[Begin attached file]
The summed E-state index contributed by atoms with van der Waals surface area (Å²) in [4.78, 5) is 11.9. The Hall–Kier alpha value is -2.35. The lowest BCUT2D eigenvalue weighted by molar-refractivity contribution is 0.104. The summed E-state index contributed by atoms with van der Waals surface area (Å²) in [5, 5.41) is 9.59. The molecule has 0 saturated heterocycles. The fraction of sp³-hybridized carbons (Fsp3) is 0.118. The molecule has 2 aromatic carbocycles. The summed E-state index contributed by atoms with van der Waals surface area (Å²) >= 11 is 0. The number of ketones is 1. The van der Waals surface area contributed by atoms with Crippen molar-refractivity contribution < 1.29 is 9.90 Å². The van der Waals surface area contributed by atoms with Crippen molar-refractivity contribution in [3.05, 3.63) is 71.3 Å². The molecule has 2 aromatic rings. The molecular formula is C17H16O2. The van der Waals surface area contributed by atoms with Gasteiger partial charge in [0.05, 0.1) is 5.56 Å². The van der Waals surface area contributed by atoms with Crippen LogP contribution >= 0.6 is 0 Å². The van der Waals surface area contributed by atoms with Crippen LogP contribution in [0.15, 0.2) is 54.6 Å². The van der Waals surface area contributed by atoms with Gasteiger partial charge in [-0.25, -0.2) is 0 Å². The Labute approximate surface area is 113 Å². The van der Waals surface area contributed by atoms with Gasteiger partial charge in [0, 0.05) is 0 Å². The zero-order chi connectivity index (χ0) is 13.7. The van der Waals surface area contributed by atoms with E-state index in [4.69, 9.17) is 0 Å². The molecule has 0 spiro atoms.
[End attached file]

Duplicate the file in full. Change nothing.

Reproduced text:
The summed E-state index contributed by atoms with van der Waals surface area (Å²) in [4.78, 5) is 11.9. The Hall–Kier alpha value is -2.35. The lowest BCUT2D eigenvalue weighted by molar-refractivity contribution is 0.104. The summed E-state index contributed by atoms with van der Waals surface area (Å²) in [5, 5.41) is 9.59. The molecule has 0 saturated heterocycles. The fraction of sp³-hybridized carbons (Fsp3) is 0.118. The molecule has 2 aromatic carbocycles. The summed E-state index contributed by atoms with van der Waals surface area (Å²) >= 11 is 0. The number of ketones is 1. The van der Waals surface area contributed by atoms with Crippen molar-refractivity contribution < 1.29 is 9.90 Å². The van der Waals surface area contributed by atoms with Crippen molar-refractivity contribution in [3.05, 3.63) is 71.3 Å². The molecule has 2 aromatic rings. The molecular formula is C17H16O2. The van der Waals surface area contributed by atoms with Gasteiger partial charge in [0.05, 0.1) is 5.56 Å². The van der Waals surface area contributed by atoms with Crippen LogP contribution >= 0.6 is 0 Å². The van der Waals surface area contributed by atoms with Crippen LogP contribution in [0.15, 0.2) is 54.6 Å². The van der Waals surface area contributed by atoms with Gasteiger partial charge in [-0.25, -0.2) is 0 Å². The Labute approximate surface area is 113 Å². The van der Waals surface area contributed by atoms with Gasteiger partial charge in [0, 0.05) is 0 Å². The zero-order chi connectivity index (χ0) is 13.7. The van der Waals surface area contributed by atoms with E-state index in [4.69, 9.17) is 0 Å². The molecule has 0 spiro atoms.